Acupuncture needles are very thin and rarely cause pain. During the treatment, as you begin to relax and your stress response decreases, you may feel other sensations such as warmth, coolness, loosening, clarity, or a slight tingling.

In the odd occurrence that you do feel pain or discomfort, please let your practitioner know. They can adjust your needle or use a different point entirely in order to ensure that you remain comfortable and at ease.


Acupuncture and Chinese Medicine is proven to help maintain general wellness, increase vitality, promote circulation, and decrease pain. It can provide solution and relief for common ailments, as well as more complicated issues.

Where TCM intersects with Western medical care, the outcomes and prognosis can also greatly improve. In this way, each patient holds the ability to empower, not only their own healing process, but also the relationship between their care providers.

Incorporating TCM into your overall self-care plan will help to unfold your innate capacity for wellness. You will learn about yourself and the world around you, and ultimately gain healthy, restorative practices in the process.

There are circumstances in which Acupuncture and Chinese medicine is not recommended, such as a medical emergency, a life threatening situation, or a severely compromised immune system. In these cases, please seek immediate care at the hospital.


Practitioners of Chinese Medicine are also skilled in other modalities and disciplines. At LOAM, we are able to provide the following additional services:

  • Moxibustion: A type of heat therapy involving the herb Mugwort
  • Tuina: A form of Asian bodywork that utilizes meridian therapy, acupressure, anatomy, and physical assessment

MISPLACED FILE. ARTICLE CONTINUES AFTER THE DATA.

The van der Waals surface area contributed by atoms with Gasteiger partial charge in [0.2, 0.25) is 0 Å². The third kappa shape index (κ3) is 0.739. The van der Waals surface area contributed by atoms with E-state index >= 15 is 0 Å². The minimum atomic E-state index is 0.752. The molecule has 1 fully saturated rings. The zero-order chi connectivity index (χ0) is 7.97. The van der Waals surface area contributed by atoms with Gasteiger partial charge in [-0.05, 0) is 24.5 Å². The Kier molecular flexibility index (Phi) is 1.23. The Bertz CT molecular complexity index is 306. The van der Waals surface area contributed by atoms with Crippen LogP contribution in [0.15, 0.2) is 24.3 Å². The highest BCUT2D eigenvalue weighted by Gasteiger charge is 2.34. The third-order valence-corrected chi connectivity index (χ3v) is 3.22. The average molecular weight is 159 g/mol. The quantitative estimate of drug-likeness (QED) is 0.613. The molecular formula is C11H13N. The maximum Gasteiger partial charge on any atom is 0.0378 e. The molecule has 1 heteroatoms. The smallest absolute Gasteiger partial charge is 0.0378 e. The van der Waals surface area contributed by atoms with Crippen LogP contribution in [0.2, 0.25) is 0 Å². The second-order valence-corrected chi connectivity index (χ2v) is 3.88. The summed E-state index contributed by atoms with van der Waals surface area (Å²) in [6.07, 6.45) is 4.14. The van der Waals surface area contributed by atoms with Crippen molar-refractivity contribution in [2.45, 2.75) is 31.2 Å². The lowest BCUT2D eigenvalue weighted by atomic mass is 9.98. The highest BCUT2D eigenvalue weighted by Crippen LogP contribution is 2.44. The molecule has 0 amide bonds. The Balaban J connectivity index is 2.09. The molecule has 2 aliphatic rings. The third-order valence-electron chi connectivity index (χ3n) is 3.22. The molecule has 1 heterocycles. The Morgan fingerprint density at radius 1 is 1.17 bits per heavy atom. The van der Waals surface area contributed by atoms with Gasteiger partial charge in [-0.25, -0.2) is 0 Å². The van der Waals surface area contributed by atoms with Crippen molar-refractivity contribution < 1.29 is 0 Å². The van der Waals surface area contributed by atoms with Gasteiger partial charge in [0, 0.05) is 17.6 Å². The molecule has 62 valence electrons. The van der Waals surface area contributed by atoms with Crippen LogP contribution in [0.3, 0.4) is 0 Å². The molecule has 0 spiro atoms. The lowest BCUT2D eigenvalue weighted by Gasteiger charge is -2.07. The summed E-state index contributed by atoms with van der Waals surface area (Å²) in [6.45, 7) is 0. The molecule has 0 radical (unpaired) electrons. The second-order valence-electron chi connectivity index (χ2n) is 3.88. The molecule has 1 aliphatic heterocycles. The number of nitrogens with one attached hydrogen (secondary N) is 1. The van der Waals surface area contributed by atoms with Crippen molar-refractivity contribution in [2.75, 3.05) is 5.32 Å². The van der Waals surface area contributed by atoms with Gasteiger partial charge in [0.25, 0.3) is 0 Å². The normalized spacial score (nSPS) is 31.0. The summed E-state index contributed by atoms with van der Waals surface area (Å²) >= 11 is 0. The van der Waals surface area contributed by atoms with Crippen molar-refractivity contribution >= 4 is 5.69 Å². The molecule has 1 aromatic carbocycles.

• Cupping: Utilizes glass, plastic, or silicone cupping tools that are placed with intention on specific areas of the body to create suction and release tension, reduce rigidity, and increase tissue circulation and oxygenation.
  • Guasha: A healing technique utilizing instrument-assisted unidirectional press-stroking on an area of the body surface to intentionally create transitory therapeutic petechiae for the purpose of eliminating noxious elements
  • Herbal medicine: Draws from a rich materia medica which includes over 5,000 plant, animal, mineral, and resin species, as well as classic herbal texts that provide an array of formulations for a range of conditions from fever to postpartum care
  • Movement: TCM-based movement, including Qigong and Taiji, involves static and dynamic movement paired with breath work and is focused on maintaining. flexibility, strengthening the bones and muscles, and balancing the mind and body. Note: Research has shown the psychological and physiological benefits of both practices, citing benefits for conditions including autoimmune disorders, arthritis, dementia and Alzheimer’s, and  overall stress reduction. Similar to Yoga, both Qigong and Taiji offer the opportunity to flow through postures, and ultimately achieve a deeply meditative state of being
  • Nutritional therapy: Provides practical education and application in order to maintain, or transition to a whole food, plant-based diet, which research has shown decreases the risk of heart disease, cancer, diabetes, and other diseases


At LOAM, we value affordable access to Acupuncture and Chinese medical services through our mobile Community Acupuncture program. These community gatherings are ideal for groups of 5-10 people, including small businesses, non-profit organizations, and educational institutions. As a part of the program, we utilize the well-known and respected NADA protocol in a community setting, which means others will be in the room with you. This protocol is an accessible approach, and has been used in a variety of settings from international relief efforts to rehabilitation centers. To learn more about our program and group rates, email us at info@loamacupuncture.com.


We do not accept insurance at this time.